Yes, the Russians don’t like the fact that China has become so wealthy. Neither do they like that China has become a technological power. Nor that China is becoming a military superpower. They see that billion+ people on the other side of their border as a threat to their lightly populated Siberia. They see a nation that is hungry, very hungry, for natural resources which are abundant in Siberia. They see a rising power whose influence is growing in the former Soviet republics of Central Asia.
Fact is though that they have decided to basically ride China’s coattails. Russia is vehemently against a US led international order. They know that the only way that a multi-polar world will emerge is with the assistance of China. Moscow knows that only China is capable of knocking the United States off its position. Russia can live with a Far East that is dominated by China. They have even made the decision that they can live in a world where China has the most powerful navy, the world’s economy revolves around China, it has railways crisscrossing Eurasia, ports throughout the Indian Ocean, its 5G technology worldwide, and so on. What Russia cannot live in is a world where the United States is calling the shots. It’s that simple.
Sushi8516 Elvis •
Second paragraph is wrong! Russia has nothing against China being rich – it wants China as a customer to the oil & gas it wants to sell. Same thing with Europe. Russia is not against China being a technological or military power either – China doesn’t threaten Russia, all border issues have been settled, they are working together to thwart imperialistic US ambitions, so they have interests in seeing each other being strong!
The fundamental reason why the US can’t pry them apart is because Russian and Chinese interests complement perfectly! Russia and China together is more than sum of its parts. Russia has the resources to sell, China wants to buy. Russia is weak on consumer goods, China is the manufacturing superpower. Russia has good military tech, China is rapidly catching up and has the manpower to boot. Russia lacks warm water ports to build powerful navy, China is building a powerful navy. Russia has thousands of nukes to deter the US, China can tag onto Russian nuclear deterrence.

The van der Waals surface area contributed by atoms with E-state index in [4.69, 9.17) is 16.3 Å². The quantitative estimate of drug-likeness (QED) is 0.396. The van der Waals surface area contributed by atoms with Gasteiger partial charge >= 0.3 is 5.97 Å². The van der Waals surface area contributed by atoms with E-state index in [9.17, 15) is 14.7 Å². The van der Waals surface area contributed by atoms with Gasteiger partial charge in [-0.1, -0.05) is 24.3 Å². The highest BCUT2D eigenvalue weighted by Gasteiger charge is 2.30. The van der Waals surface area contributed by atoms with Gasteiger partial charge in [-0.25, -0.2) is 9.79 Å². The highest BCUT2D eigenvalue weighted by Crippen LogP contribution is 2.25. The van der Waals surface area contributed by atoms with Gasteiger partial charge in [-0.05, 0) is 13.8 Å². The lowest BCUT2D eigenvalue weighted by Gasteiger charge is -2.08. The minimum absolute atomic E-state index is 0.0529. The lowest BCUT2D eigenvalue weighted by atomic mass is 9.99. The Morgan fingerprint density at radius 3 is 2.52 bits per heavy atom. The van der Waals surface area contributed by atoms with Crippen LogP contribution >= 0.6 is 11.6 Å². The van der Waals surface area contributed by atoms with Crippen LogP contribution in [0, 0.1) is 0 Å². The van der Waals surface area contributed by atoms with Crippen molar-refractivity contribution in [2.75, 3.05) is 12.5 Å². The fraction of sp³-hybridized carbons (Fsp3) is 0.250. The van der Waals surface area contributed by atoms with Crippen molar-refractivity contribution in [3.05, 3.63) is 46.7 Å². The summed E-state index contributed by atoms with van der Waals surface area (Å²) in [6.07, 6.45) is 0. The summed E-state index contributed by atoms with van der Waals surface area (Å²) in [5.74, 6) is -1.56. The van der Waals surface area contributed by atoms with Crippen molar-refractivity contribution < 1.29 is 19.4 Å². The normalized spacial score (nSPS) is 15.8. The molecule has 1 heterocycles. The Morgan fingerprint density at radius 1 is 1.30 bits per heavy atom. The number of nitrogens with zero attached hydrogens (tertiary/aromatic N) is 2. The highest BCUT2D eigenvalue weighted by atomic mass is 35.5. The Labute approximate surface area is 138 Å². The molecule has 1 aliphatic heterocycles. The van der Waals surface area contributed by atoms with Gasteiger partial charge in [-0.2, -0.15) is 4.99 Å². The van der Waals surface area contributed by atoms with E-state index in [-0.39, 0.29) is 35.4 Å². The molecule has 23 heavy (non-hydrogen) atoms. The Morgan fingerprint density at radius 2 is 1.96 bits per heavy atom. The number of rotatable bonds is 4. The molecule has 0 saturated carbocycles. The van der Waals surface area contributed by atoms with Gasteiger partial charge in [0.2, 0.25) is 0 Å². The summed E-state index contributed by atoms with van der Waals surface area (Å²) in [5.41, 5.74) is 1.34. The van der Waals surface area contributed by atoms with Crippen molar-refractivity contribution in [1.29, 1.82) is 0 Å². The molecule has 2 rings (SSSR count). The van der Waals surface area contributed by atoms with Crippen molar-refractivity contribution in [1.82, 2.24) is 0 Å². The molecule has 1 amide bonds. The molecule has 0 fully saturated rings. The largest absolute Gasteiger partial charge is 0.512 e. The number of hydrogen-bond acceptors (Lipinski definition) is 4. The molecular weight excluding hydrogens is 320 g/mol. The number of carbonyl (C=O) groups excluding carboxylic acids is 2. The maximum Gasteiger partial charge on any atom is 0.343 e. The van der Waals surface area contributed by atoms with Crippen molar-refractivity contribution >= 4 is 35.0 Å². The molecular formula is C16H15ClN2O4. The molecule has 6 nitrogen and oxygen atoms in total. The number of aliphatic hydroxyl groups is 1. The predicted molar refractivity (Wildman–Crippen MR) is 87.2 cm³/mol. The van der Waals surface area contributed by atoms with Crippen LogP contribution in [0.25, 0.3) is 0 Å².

I quote Pepe: “It’s no secret in Moscow’s top diplomatic circles that the Chinese Politburo overruled President Xi Jinping’s effort to find an accommodation to Trump’s tariff offensive”.
This is potentially earth-shaking news if accurate. Politburo overrule President Xi?
Fatfreddy Upsidedown119 •
While I have no idea of the validity of Pepe’s assertion, it is not a surprise that the Politburo can overrule Xi. Thats why I laugh about those “emperor ruler for life” jibs. When you see in public the rubber stamping of Xi’s decisions, that’s because it’s all resolved behind the scenes. Not your typical “democracy” but still…..
Why is such honest and informative news-reporting and analysis absent from all of America’s mainstream ’news’-media? Why does anybody subscribe to media such as those?
A less-pro-Putin but also excellent geostrategic writer is Andrew Korybko. He tends to present a much darker picture of Russia’s geostrategic situation — something that U.S. media might find more congenial, except that he doesn’t write nearly as well as does Escobar. A typical example of his commentary is Korybko’s May 16th “Russia’s Nord Stream II Concerns Reveal Its Severe Systemic Vulnerabilities” (https://eurasiafuture.com/2019/05/16/russias-nord-stream-ii-concerns-reveal-its-severe-systemic-vulnerabilities/). Although he often uses specialists’ jargon and doesn’t even define it (such as “PP-24” in that article), his insights sometimes are worth the chore to read them. And, of course, he, too, is too good to be acceptable to, or commissioned by, any mainstream medium in the United States. After all: they have editors, who clean up any such spots of bad writing. What’s unacceptable in the U.S. isn’t actually bad writing; it’s just anything that exposes the corruptness of the U.S. regime — not of the office-holders who are merely part of partisan politics, but instead the people who are actually pulling the financial strings backstage. Exposing such actual stage-managers is simply out-of-bounds in the U.S.
Investigative historian Eric Zuesse is the author, most recently, of They’re Not Even Close: The Democratic vs. Republican Economic Records, 1910-2010 (https://www.amazon.com/Theyre-Not-Even-Close-Democratic/dp/1880026090/ref=sr_1_9?ie=UTF8&qid=1339027537&sr=8-9), and of CHRIST’S VENTRILOQUISTS: The Event that Created Christianity (https://www.amazon.com/dp/B007Q1H4EG).